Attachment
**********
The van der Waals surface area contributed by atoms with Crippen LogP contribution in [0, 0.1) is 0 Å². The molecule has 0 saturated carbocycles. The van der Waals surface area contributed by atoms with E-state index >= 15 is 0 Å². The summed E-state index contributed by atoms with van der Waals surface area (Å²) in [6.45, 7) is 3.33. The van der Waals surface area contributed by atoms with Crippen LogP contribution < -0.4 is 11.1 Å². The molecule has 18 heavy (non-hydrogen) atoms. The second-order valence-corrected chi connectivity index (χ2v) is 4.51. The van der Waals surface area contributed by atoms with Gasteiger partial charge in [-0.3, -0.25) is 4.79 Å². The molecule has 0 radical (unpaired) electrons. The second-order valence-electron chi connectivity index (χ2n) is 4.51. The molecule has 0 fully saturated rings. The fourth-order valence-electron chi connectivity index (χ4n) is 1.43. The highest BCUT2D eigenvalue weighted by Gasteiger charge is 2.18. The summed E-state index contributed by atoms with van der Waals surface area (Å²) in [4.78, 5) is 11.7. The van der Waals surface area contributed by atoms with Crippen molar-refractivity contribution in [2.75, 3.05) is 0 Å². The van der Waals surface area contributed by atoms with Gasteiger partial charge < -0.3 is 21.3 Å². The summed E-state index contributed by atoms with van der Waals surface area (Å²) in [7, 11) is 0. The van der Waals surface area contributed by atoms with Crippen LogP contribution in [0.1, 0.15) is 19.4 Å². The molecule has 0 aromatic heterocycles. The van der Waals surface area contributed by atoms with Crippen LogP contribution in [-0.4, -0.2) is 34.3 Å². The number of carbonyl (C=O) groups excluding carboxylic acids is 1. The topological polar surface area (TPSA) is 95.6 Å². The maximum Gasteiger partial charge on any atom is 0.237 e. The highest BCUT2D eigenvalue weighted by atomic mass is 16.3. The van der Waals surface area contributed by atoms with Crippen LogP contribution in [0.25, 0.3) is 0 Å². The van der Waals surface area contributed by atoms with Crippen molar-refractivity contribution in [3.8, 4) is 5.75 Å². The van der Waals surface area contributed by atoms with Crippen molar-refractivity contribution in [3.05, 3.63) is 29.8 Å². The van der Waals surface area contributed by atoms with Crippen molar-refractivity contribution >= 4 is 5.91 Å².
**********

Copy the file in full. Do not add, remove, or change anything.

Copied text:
The van der Waals surface area contributed by atoms with Crippen LogP contribution in [0, 0.1) is 0 Å². The molecule has 0 saturated carbocycles. The van der Waals surface area contributed by atoms with E-state index >= 15 is 0 Å². The summed E-state index contributed by atoms with van der Waals surface area (Å²) in [6.45, 7) is 3.33. The van der Waals surface area contributed by atoms with Crippen LogP contribution < -0.4 is 11.1 Å². The molecule has 18 heavy (non-hydrogen) atoms. The second-order valence-corrected chi connectivity index (χ2v) is 4.51. The van der Waals surface area contributed by atoms with Gasteiger partial charge in [-0.3, -0.25) is 4.79 Å². The molecule has 0 radical (unpaired) electrons. The second-order valence-electron chi connectivity index (χ2n) is 4.51. The molecule has 0 fully saturated rings. The fourth-order valence-electron chi connectivity index (χ4n) is 1.43. The highest BCUT2D eigenvalue weighted by Gasteiger charge is 2.18. The summed E-state index contributed by atoms with van der Waals surface area (Å²) in [4.78, 5) is 11.7. The van der Waals surface area contributed by atoms with Crippen molar-refractivity contribution in [2.75, 3.05) is 0 Å². The van der Waals surface area contributed by atoms with Gasteiger partial charge < -0.3 is 21.3 Å². The summed E-state index contributed by atoms with van der Waals surface area (Å²) in [7, 11) is 0. The van der Waals surface area contributed by atoms with Crippen LogP contribution in [0.1, 0.15) is 19.4 Å². The molecule has 0 aromatic heterocycles. The van der Waals surface area contributed by atoms with Crippen LogP contribution in [-0.4, -0.2) is 34.3 Å². The number of carbonyl (C=O) groups excluding carboxylic acids is 1. The topological polar surface area (TPSA) is 95.6 Å². The maximum Gasteiger partial charge on any atom is 0.237 e. The highest BCUT2D eigenvalue weighted by atomic mass is 16.3. The van der Waals surface area contributed by atoms with Crippen LogP contribution in [0.25, 0.3) is 0 Å². The van der Waals surface area contributed by atoms with Crippen molar-refractivity contribution in [3.8, 4) is 5.75 Å². The van der Waals surface area contributed by atoms with Crippen molar-refractivity contribution in [3.05, 3.63) is 29.8 Å². The van der Waals surface area contributed by atoms with Crippen molar-refractivity contribution >= 4 is 5.91 Å².